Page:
The innovative thinking highlighted at Groundswell will include new ideas being implemented in the Bay on the circular economy. This is the phrase coined to describe the aim of redefining products and services at the design stage to reduce waste and minimise negative environmental impacts.
Daniel Faris, chief executive of Locus Research, and Emily Townsend, sustainability engineer for ThinkStep Australasia, will co-present the “Think circular to spark innovation and collaboration” session at the RHUBARB Innovation Summit. Locus Research and ThinkStep have recently formed a new partnership.
“A lot of people assume that if you recycle something like a plastic bottle, it will come back around as a new plastic water bottle,” said Faris.
“But it doesn’t – it comes around as a lower grade hard plastic that maybe can be recycled a few times, but ultimately it will end up in landfill. It doesn’t fix the problem. The only way to really do that is to design products and systems that don’t create waste in the first place.”
Locus Research has built expertise on how to undertake the challenge of designing products for sustainability. The company’s founder Tim Allan – now focused on his role as chief executive of electric bike company Ubco – embraced the concept of so-called Life Cycle thinking a decade or so ago, said Faris.
That was when he first began working with people developing smart thinking about the issues, including Barbara Nebel, a former Scion scientist, who founded Life Cycle Assessment NZ, and is now the managing director of the Australasian arm of ThinkStep, a German business with offices throughout the world, focused on circular economy issues.
“Barbara and her team have always brought a scientific approach to how you measure your environmental impact,” said Faris.
ThinkStep had always done LCAs (Life Cycle Assessments), which looked at all the components of a given product or service, how sustainably they had been sourced, how it was manufactured, and the carbon footprint and the product’s end of life.
“That’s really useful,” said Faris. “What we’ve always wanted to do is learn how we can apply that creatively into the design of the product in the first place.”
The new Locus Research/ThinkStep partnership strengthens their relationship.
“We’ve got a really good meeting of the minds. They have fresh, sharp scientific thinking and an incredible database to benchmark products and materials. They are capable of making very effective judgments about how something is expected to perform. We bring the more creative and innovative side to that equation.
“By partnering with these guys, we can not only come up with an effective way of building or redesigning a product to be sustainable, but build it with proof that it will deliver the outcomes we have set up to achieve. And obviously all of this is really focused on pushing really hard towards the concept of a circular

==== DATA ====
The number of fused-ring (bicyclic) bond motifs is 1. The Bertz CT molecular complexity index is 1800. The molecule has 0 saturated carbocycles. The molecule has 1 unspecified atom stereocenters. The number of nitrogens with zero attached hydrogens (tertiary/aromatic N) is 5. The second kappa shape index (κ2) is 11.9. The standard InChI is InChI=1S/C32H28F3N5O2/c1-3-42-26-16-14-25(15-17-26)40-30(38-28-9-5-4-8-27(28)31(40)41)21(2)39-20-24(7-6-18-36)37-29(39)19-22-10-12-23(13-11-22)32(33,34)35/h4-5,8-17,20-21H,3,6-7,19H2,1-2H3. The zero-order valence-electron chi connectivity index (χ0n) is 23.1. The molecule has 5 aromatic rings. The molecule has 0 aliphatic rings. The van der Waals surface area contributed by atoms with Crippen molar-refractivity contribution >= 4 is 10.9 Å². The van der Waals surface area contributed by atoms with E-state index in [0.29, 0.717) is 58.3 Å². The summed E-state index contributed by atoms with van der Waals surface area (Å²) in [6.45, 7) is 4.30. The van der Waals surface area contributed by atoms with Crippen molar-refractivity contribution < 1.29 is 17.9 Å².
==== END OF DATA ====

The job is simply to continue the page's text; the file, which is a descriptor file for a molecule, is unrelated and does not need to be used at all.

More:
Faris said the circular economy concept had been around for some time, but had been difficult for people to conceptualise. However, the Sustainable Business Network has recently announced the first New Zealand circular economy conference for later this year.
“It’s becoming more in the public eye. Some people will tell you that recycling is circular, but it’s not, it’s ultimately linear. The goal is to design products and services that don’t need recycling, and that requires some clever thinking.”
Rhubarb encourages positive collaboration in the Bay
Rhubarb is a community of organisations championing the Bay of Plenty as a destination at the forefront of innovation, technology and talent development. Rhubarb stands for Resource HUB Assistance Reaps Benefits.
With members from various organisations across the Bay of Plenty, there’s a cross-section of talents and points of view making up this vital community. Their objective is to make the Bay of Plenty a sought-after location where technology minded people want to live, work, study and play. Rhubarb encourages an environment that fosters collaboration and challenges thinking in the collective network.
The group want to provide a positive avenue for strategic executive engagement that drives business performance in the region, and connect the agencies that drive business engagement in the Bay.
Ian Gray, Rhubarb’s Secretary and Cucumber’s Business Manager, says the organisations is about organisations collaborating, learning and enabling their teams to thrive and grow.
“We encourage members to work together, think differently, share ideas and explore their talents. Rhubarb facilitates this through local events and forums with speakers from far and wide. It’s been a passion of mine for over eight years and the Innovation Summit will be a terrific opportunity for members and non-members in the region to get together, share experiences and learn something new from some amazing speakers.”
Rhubarb is holding a one-day Innovation Summit on 29 August as part of Groundswell, with the theme of “Transformational Technologies.” The summit aims to challenge thinking, create curiosity and engage regional leaders in how to transform through digital technology and manage an increasingly fast-paced environment.
With something for everyone, the event will covers a business and technology stream, and explore topics ranging from customer experience, the circular economy and the future of work, to cyber security, the Internet of Things, and augmented reality.
Key speakers include Simon Kennedy, Air New Zealand’s CIO, Russell Craig, National Technology Officer for Microsoft NZ, and Liz Maguire, ANZ’s Head of Digital and Transformation. With demonstrations of leading-edge technology on the day as well, this promises to be a compelling event for anyone involved in innovation, technology or the future of business.
For more information and tickets for the Rhubarb Innovation Summit, please visit: www.groundswellfestival.nz/rhubarb